Armesinda's sister, Violante, who loves Gastón, tells him that she has saved his life by getting the jailer to execute someone else in his place; thus Gastón is free. She also tells him that Manrique has enlisted the aid of the King of Aragon and that the Duke is planning to marry Armesinda to Manrique at the King's insistence. Gastón is angry at hearing this, believing that Manrique is not his true friend. In fact, Manrique has gotten soldiers from the King of Aragon, but his purpose in attacking the Duke is to free Gastón.

Everyone except Violante believes that Gastón has been executed, and when Tamayo arrives Rosela tells him that Gastón is dead. She smuggles Tamayo into a chest of clothing to be taken to where Armesinda is imprisoned. In this manner, Tamayo is able to tell Armesinda that Manrique is alive. At this point the Duke and Violante come and Tamayo has to hide. The Duke informs Armesinda that the King of Aragon has written to ask for her to marry Manrique and that he has agreed. Being assured that Armesinda and Manrique are to marry, Violante reveals how she helped Gastón escape. It is clear that her plan is to marry Gastón.

Gastón has found out that Manrique has defeated Guillén and established himself in Foix. Gastón, dejected, does not know where to go. Meanwhile Violante tells Manrique that Gastón is alive and betrothed to her and that the Duke has given permission for Armesinda and Manrique to marry.


Dressed as a pilgrim, Gastón is still bemoaning how Manrique is a false friend when he hears Tamayo talking with two servants. Manrique arrives, and Gastón approaches him, asking for alms. Manrique gives Gastón a doubloon, and as they continue talking Gastón complains that some friends, like some coins, are false. Manrique recognizes him and upon hearing more accusations by Gastón that he is not a true friend, Manrique vows to prove to him, by force if necessary, that he is a loyal friend. He orders his servants to take Gastón's sword and says that they will go to the King of Aragon, not to have Gastón killed as the latter fears, but to prove that Manrique is, indeed, a loyal friend.

The King of Aragon has made an agreement with the Duke whereby Armesinda will marry Manrique and Violante will marry Gastón. The Kings of Aragon and Navarre are aiding the King of Castile in his battles against the Moors in Seville, and in exchange the King of Aragon is going to ask the King of Castile to pardon Manrique and his father. Manrique comes to the court of Aragon and tells Gastón's story, also noting that Violante deceived them in saying that Gastón was her husband. Manrique says, untruthfully, that the King of Castile has offered to forgive him and restore his lands if he will marry the daughter of the Count of Castro, so that Armesinda is free to marry Gastón. Upon hearing this news Gastón is overjoyed and exclaims that Manrique is a true friend after all.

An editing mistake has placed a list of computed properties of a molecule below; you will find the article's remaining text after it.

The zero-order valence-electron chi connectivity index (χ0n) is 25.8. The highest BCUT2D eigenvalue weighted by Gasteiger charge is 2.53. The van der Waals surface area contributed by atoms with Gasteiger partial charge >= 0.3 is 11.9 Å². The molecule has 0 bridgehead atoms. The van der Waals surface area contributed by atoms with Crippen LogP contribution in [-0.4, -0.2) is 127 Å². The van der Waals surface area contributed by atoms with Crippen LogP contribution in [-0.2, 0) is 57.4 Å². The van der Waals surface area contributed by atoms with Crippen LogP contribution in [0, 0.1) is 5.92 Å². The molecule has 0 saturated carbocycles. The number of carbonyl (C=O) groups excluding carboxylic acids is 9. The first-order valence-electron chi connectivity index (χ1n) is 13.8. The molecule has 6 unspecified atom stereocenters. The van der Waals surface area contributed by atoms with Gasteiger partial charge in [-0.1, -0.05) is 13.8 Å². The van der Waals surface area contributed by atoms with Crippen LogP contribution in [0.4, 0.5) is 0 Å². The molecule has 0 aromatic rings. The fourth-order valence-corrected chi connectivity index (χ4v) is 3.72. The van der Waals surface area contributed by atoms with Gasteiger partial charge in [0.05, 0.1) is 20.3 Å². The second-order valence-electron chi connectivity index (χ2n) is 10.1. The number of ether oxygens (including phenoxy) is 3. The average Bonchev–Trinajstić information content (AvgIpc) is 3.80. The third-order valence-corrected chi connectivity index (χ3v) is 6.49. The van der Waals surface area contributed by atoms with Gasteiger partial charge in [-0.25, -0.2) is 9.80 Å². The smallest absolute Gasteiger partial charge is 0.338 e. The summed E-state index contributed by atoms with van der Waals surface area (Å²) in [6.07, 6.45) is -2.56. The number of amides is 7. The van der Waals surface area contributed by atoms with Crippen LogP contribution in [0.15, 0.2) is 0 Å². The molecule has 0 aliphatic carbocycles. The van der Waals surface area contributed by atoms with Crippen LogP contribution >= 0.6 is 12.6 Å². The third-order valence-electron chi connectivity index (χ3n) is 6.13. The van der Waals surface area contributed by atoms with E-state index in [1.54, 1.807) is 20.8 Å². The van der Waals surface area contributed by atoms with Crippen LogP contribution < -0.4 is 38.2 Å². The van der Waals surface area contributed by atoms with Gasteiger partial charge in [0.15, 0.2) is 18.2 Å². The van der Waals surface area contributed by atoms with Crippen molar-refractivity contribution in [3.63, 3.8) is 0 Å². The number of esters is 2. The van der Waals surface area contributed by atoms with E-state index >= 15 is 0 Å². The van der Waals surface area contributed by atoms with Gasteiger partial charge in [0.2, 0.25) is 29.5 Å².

Manrique is so saddened by his renunciation of Armesinda that he suffers a temporary madness and orders Tamayo to bury him, since he considers himself dead without her. At the same time, both Armesinda and Violante are unhappy because of Armesinda's impending marriage to Gastón. The King of Castile arrives, having traveled incognito, and the King of Aragon tells him how glad they are that he has forgiven Manrique and plans to marry him to the Count of Castro's daughter. The King of Castile is surprised to hear this news and says it is not true. The others than realize that Manrique lied to them so that Gastón could marry Armesinda. Tamayo comes and tells them how despondent Manrique is. The King of Castile agrees to forgive Manrique, and Gastón gives up Armesinda and asks the Duke for Violante's hand. Thus Gastón repays Manrique's friendship by making it possible for him to marry Armesinda. The Kings send for Manrique in order to tell him the joyous news. The King of Castile pardons Manrique saying that any friend as good as he deserves to be forgiven. Tamayo is to marry Rosela, and all is well. The play ends with the King of Aragon's statement that Manrique and Gastón are good examples of how friends ought to be.